- So our eyes look to the Lord our God, until he shows us his mercy.
We look to God to help us see the way we should live, and often this means that we need a course correction, a movement or shift from one way of acting to another way of acting. Can we be honest with ourselves and see how our behaviors need to change?
For we need God’s mercy in our lives, so that we can break out of these patterns of destruction and death, of distraction and pain. We realize that we cannot achieve this on our own, but we are called to participate in the Spirit’s work–which is always a work of justice, freedom, compassion, and peace.
- Have mercy upon us Lord, have mercy, for we have had more than enough of contempt.
Have mercy, O Lord, because, yes, we are full to the brim with contempt and arrogance. We have had enough of this way of living. If we are honest, we look around at the things and people we have placed far too much attention on, and we are convicted that we yielded our own self-worth and responsibility to their willful ignorance and arrogance.
We need God’s mercy to fill our hearts, giving us courage to take a step in a direction away from such pride and toward compassion and appreciation of one another as fellow beloved children of God.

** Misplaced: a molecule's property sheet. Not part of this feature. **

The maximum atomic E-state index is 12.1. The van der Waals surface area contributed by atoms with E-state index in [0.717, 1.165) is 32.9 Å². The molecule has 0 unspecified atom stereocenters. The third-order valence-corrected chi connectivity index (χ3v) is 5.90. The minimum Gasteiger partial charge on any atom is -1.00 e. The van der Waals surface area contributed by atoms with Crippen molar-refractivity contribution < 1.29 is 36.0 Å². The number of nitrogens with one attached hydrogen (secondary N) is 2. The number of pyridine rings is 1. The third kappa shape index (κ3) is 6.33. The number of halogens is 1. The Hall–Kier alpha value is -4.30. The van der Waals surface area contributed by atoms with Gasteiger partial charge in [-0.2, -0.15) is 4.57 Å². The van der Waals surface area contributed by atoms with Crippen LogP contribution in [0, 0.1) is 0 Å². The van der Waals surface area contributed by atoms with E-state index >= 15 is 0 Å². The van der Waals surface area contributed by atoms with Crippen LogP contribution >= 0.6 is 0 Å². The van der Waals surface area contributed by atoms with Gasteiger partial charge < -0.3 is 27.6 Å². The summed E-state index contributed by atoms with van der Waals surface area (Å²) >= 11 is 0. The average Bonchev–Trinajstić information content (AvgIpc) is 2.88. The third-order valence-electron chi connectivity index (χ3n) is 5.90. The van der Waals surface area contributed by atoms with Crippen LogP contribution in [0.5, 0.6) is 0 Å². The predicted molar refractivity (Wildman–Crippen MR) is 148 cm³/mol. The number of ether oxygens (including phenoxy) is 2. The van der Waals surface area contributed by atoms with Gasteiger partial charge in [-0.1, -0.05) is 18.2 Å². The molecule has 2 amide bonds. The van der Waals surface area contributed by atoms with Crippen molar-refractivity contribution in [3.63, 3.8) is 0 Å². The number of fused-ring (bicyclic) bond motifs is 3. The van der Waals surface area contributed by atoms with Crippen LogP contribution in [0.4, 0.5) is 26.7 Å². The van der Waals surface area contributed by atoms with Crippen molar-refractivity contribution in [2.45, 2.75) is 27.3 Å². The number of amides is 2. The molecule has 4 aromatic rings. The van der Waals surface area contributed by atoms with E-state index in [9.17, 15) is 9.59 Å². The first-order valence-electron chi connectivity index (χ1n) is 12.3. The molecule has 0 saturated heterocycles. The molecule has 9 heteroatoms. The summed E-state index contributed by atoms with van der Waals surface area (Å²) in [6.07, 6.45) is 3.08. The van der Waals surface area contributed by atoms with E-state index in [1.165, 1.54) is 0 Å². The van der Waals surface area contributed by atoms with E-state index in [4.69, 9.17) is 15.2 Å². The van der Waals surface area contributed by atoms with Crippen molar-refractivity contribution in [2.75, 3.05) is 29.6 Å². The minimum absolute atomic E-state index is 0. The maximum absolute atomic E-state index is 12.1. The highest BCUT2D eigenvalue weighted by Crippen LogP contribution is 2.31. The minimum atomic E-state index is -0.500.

In whom do we place our hope? In whom do we trust? We place phrases on our currency such as “In God we trust” and then, if we’re honest, we keep worshipping the currency. And how long have we done this as human beings? We stay in these cycles, don’t we, until something breaks us out of them.
Yet the Spirit keeps inviting us into this space of deeper wholeness, into a conversion of life. God’s mercy is always present.
- Too much of the scorn of the indolent rich, and the derision of the proud.
Yes, sometimes we are angry at our leaders, and sometimes this is understandable and even very much called for. Things need to be named, and we need to be honest about our tendency to grasp onto our tribe’s interpretation of the world.
But we must always remember that we are called not to place all the work outside of ourselves, but rather to realize the call to do our own inner work, so that our lives are transformed.
We use words like “indolent” which means laziness, and we are convicted to examine our own lives for those times we have been far too lazy, yielding our own action to those who are more than willing to take charge to gain more for themselves.
How are we like the man with only one talent who buried it in the field out of fear and a sense of scarcity?
What spiritual risk are we called to take on this day?
How is the Spirit giving us courage to take a step in another direction, toward decency, compassion, justice, truth?
How are we called to let go of our grasping onto loyalty to parties and tribes, in order that we can more fully hold onto, claim our loyalty to the Gospel’s call on our life?
May our eyes always look toward God, so that we may go in the direction our eyes rest, so that we can embody Christ’s call for compassion and peace in the world. May it be so.